GRM 2010 GRM 2011

Abstract Details

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Title of Paper:
The Islamic Charities Project (formerly Montreux Initiative)
Paper Proposal Text :
An account will be given of the history of the Montreux Initiative – later relaunched as the Islamic Charities Project – since its inception in 2005. This was sponsored by the Swiss Federal Department of Foreign Affairs (FDFA), Political Division IV, and administered by the Graduate Institute of International and Development Studies (GIIDS), Geneva.

The proposal arose in the framework of a decision by the FDFA in 2004 to ‘make “religio-political conflicts” a new sector of activity of its peace promotion activities; in other words conflicts where the mix of religious and political factors is a determining factor. In this sphere of activity there is a special, albeit not exclusive, emphasis on Islam and the Middle East’. At about this time, an open letter was being circulated by the President of the UK-based Islamic Relief Worldwide, Dr Hany El Banna, in the context of the World Economic Forum’s Council of 100 Leaders for West-Islamic World Dialogue. This drew attention to the serious difficulties being experienced by bona fide Islamic charities since 9/11, especially the apparently draconian blacklisting of charities by the US Government and other authorities, without realistic rights of defence or appeal. The overreaction against Islamic charities had, he argued, a number of adverse effects: blockages in the flow of aid to beneficiaries; a reduction in donations; recourse by donors to transactions outside the purview of banking regulators; suspicions directed against bona fide charities; aggravated pressure on the resources of the few Islamic charities still able to operate normally; and disruption to local economies, resulting in scapegoating of local staff. The solution, he wrote, was effective regulation and monitoring.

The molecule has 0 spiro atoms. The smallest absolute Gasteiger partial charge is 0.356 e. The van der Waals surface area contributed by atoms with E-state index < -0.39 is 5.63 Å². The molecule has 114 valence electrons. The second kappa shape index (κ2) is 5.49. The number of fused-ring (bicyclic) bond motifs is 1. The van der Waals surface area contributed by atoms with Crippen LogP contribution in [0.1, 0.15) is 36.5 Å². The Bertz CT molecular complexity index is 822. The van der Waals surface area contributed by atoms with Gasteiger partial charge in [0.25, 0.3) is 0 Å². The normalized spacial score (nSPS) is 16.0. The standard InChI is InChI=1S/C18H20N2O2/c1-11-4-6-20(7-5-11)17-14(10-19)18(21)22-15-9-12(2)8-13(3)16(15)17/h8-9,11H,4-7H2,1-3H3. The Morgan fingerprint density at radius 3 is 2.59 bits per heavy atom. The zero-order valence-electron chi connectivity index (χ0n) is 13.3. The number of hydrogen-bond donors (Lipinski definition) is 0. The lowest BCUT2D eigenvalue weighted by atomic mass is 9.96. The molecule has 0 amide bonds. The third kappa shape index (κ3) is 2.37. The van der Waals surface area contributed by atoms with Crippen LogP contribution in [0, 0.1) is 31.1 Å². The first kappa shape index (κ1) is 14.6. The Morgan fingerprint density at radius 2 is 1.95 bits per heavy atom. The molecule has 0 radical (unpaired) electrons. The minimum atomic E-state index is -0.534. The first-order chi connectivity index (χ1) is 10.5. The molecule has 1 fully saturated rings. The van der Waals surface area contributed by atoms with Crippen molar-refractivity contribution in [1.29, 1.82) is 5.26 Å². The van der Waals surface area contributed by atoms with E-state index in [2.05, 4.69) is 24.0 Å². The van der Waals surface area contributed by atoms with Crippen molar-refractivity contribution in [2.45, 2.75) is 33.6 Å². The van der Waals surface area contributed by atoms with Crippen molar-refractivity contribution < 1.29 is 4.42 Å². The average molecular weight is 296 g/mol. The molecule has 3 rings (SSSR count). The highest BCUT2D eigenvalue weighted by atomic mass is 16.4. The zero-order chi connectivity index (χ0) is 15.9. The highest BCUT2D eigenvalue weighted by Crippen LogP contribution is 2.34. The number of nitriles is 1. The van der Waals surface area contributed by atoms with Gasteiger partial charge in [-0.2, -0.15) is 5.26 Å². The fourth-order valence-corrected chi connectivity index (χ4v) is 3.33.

I was invited to write a feasibility study in January 2005 for a project to help bona fide Islamic charities overcome unjustified obstacles that faced them since 11th September 2001. The FDFA decided to implement the project, and meetings were held with a core team of experts representing both Muslim and non-Muslim humanitarian traditions. (I was retained as an adviser.) The project was named after the Swiss lakeside town of Montreux, where the first meeting was held. Subsequent meetings were held in Britain, Turkey and Qatar as well as Switzerland. A decision was made to try to persuade Islamic charities who faced obstacles or potential obstacles to embark on a process of self-regulation, to be endorsed by an independent validating institution, with a group of eminent internationally accepted personalities as trustees; and thus to provide evidence that these charities were compliant with international codes of accountability, transparency and good governance. At the same time, recommendations were formulated to governments as to how Islamic charities should be treated fairly, on a par with other charities. It was agreed that the Montreux Initiative shuild proceed on a low-key basis without media exposure.